A plant temporarily had reduced rates. This resulted in pipe shaking and vibration severe enough to raise concerns about equipment damage and safety. The suspected cause of the shaking was slug flow in a vertical line from a condenser (at grade) to a drum above it. Attention immediately turned to how to reduce the shaking and vibration.
Grappling with this required use of a dimensionless number, the Froude number, to help understand two-phase flow. In general, the Froude number is the ratio of inertial forces to gravitational forces acting on some characteristic mass — it represents the ratio of kinetic energy to potential energy in a flow system. The exact parameters used and equation of the Froude number depend upon the application, which can include bubbling in gas-fluidized beds, falling films, gravity waves in liquids, entrainment from surfaces, open-channel flow, resistance of floating objects in flow, two-phase flow, self-venting nozzle sizing and others. (For its use with gravity-flow systems, see: “Assess the Gravity of the Situation.”)
Understanding two-phase flow is particularly difficult. Depending upon the flow direction (horizontal, vertical up, vertical down, sloped), different flow regimes exist. The flow regimes may include bubbling, slug, stratified, mist or others. The flow rates of each phase as well as physical properties determine the regime present. Multiple flow regimes may occur in the same pipe — for example in gas/liquid flow, if pressure drop reduces vapor density, the flow regime might change from slug to annular/mist.
The first step in evaluating two-phase flow is determining the flow regime. Calculation methods generally rely on a flow-regime or flow-pattern map for this. After calculating parameters based on system properties and flow rates, the flow regime is found by checking the map. The best known of these is the Lockhart-Martinelli flow map from 1949. It and its derivatives are the most-common flow maps used for horizontal liquid flow.
Options for alleviating the problem depend upon how far away the operation is from a transition point from slug flow to a more-stable flow pattern. Different correlations and flow maps often offer disparate answers. Here, five correlations gave three contrasting answers on expected flow regimes. Why is this?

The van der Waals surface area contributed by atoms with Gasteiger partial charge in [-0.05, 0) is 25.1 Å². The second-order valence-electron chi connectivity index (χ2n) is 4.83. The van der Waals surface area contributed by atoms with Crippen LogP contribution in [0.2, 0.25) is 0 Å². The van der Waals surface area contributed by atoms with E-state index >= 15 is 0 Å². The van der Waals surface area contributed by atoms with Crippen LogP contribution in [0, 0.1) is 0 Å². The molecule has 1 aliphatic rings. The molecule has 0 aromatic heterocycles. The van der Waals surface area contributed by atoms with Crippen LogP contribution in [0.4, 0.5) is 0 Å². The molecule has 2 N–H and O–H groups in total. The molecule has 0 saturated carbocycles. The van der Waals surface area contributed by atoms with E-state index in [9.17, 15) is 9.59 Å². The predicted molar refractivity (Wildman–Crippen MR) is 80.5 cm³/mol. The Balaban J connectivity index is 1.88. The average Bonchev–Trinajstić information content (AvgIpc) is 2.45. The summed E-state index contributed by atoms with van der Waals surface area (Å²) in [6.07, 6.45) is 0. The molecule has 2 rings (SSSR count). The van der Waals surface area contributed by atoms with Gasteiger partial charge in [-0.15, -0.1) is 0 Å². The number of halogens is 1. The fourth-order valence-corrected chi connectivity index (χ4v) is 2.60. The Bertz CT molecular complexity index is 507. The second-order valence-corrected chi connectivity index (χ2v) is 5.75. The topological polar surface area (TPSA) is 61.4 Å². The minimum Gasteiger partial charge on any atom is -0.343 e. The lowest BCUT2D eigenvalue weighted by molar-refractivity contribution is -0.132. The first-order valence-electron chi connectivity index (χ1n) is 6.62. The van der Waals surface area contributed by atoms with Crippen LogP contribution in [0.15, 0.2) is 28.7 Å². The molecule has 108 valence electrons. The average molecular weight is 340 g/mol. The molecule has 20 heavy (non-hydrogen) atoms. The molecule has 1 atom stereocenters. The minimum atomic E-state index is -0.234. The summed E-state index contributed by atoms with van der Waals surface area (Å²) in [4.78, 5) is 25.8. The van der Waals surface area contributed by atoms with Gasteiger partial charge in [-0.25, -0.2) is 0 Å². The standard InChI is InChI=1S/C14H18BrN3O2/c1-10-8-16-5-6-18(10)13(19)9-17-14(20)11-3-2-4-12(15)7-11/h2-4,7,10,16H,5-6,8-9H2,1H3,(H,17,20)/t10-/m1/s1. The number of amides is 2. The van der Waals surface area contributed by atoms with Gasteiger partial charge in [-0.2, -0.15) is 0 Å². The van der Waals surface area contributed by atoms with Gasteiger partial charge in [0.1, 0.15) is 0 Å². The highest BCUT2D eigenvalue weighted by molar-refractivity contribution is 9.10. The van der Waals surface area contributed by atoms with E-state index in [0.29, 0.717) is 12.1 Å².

Correlations proposed for the two-phase flow use maps based either on experimental results, theoretical calculations or a combination of these. Test data also show inconsistencies among work done on supposedly similar systems. Moreover, nearly all the experimental data are based on 0.5–1.25-in. inside-diameter pipes with air/water or air/steam systems. Extrapolation to very different industrial systems can result in high uncertainty and extreme errors.
Figure 1. Location of operating point of problem system (shown by star) indicated a small amount of inert gas would stop slug flow.
Figure 1 shows a section of the Griffith-Wallis flow map for a narrow gas-ratio range (~0.75–0.96) based on volumetric flow ratios versus Froude number. (As long as consistent units are used, both axes are dimensionless numbers.) The original correlation was based on a mix of data in small pipes (0.5–1.0 in.). However, data from commercial units (6–8-in. pipes) with hydrocarbons have been added. The data were a very good fit of gas ratio versus Froude number.
In the figure, a star shows the operating point of the problem system; it is very close to the transition line. Because higher-volume gas flows move the operating point up and to the right, injecting a small amount of inert gas into the system eliminated the slugging problem. This injection ended once normal operating rates were re-established.
This map seems a good fit here — but its applicability may not extrapolate to other conditions.
Numerous elements, including pressure drop, void volume, and slug size, play a role in two-phase flow that may be important in specific situations. In this case, understanding of flow regime sufficed to stop the slug flow.
The situation here highlights another important issue: for vertical upward gas/liquid flow, it’s often better to round pipe sizes down rather than up because too large a line size may lead to slug flow. Sometimes, to avoid slug flow, using multiple parallel lines (with valves to remove some from service) may make sense.